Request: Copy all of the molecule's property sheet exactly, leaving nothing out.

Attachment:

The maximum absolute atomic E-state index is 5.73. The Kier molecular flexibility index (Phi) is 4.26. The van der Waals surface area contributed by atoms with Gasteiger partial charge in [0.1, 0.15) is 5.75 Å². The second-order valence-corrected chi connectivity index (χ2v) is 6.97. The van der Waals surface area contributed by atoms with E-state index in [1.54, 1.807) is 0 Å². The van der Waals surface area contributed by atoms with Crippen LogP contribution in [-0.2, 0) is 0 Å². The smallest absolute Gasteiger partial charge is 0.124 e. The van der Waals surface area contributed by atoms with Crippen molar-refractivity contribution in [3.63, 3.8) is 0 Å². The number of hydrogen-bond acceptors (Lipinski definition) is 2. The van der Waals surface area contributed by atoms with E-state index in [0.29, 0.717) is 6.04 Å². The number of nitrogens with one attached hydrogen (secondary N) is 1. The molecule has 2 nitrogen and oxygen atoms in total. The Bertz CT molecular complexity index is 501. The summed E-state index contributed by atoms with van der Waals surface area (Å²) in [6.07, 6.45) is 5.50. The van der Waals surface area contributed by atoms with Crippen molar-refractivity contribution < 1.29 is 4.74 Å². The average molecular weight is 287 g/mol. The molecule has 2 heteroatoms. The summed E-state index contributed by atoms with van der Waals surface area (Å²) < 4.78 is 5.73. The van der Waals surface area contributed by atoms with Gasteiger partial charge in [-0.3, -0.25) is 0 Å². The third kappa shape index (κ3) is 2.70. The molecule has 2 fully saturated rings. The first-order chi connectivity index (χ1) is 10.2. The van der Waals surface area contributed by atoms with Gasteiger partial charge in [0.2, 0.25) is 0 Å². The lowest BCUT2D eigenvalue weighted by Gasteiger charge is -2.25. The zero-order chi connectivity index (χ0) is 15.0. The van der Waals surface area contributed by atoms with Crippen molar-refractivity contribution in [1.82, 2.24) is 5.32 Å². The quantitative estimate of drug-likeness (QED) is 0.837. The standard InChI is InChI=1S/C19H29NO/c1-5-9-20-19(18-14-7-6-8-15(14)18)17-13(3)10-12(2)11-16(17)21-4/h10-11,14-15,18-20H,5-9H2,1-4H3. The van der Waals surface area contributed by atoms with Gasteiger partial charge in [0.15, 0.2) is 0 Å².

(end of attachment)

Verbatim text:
The maximum absolute atomic E-state index is 5.73. The Kier molecular flexibility index (Phi) is 4.26. The van der Waals surface area contributed by atoms with Gasteiger partial charge in [0.1, 0.15) is 5.75 Å². The second-order valence-corrected chi connectivity index (χ2v) is 6.97. The van der Waals surface area contributed by atoms with E-state index in [1.54, 1.807) is 0 Å². The van der Waals surface area contributed by atoms with Crippen LogP contribution in [-0.2, 0) is 0 Å². The smallest absolute Gasteiger partial charge is 0.124 e. The van der Waals surface area contributed by atoms with Crippen molar-refractivity contribution in [3.63, 3.8) is 0 Å². The number of hydrogen-bond acceptors (Lipinski definition) is 2. The van der Waals surface area contributed by atoms with E-state index in [0.29, 0.717) is 6.04 Å². The number of nitrogens with one attached hydrogen (secondary N) is 1. The molecule has 2 nitrogen and oxygen atoms in total. The Bertz CT molecular complexity index is 501. The summed E-state index contributed by atoms with van der Waals surface area (Å²) in [6.07, 6.45) is 5.50. The van der Waals surface area contributed by atoms with Crippen molar-refractivity contribution < 1.29 is 4.74 Å². The average molecular weight is 287 g/mol. The molecule has 2 heteroatoms. The summed E-state index contributed by atoms with van der Waals surface area (Å²) < 4.78 is 5.73. The van der Waals surface area contributed by atoms with Gasteiger partial charge in [-0.3, -0.25) is 0 Å². The third kappa shape index (κ3) is 2.70. The molecule has 2 fully saturated rings. The first-order chi connectivity index (χ1) is 10.2. The van der Waals surface area contributed by atoms with Gasteiger partial charge in [0.2, 0.25) is 0 Å². The lowest BCUT2D eigenvalue weighted by Gasteiger charge is -2.25. The zero-order chi connectivity index (χ0) is 15.0. The van der Waals surface area contributed by atoms with Crippen molar-refractivity contribution in [1.82, 2.24) is 5.32 Å². The quantitative estimate of drug-likeness (QED) is 0.837. The standard InChI is InChI=1S/C19H29NO/c1-5-9-20-19(18-14-7-6-8-15(14)18)17-13(3)10-12(2)11-16(17)21-4/h10-11,14-15,18-20H,5-9H2,1-4H3. The van der Waals surface area contributed by atoms with Gasteiger partial charge in [0.15, 0.2) is 0 Å².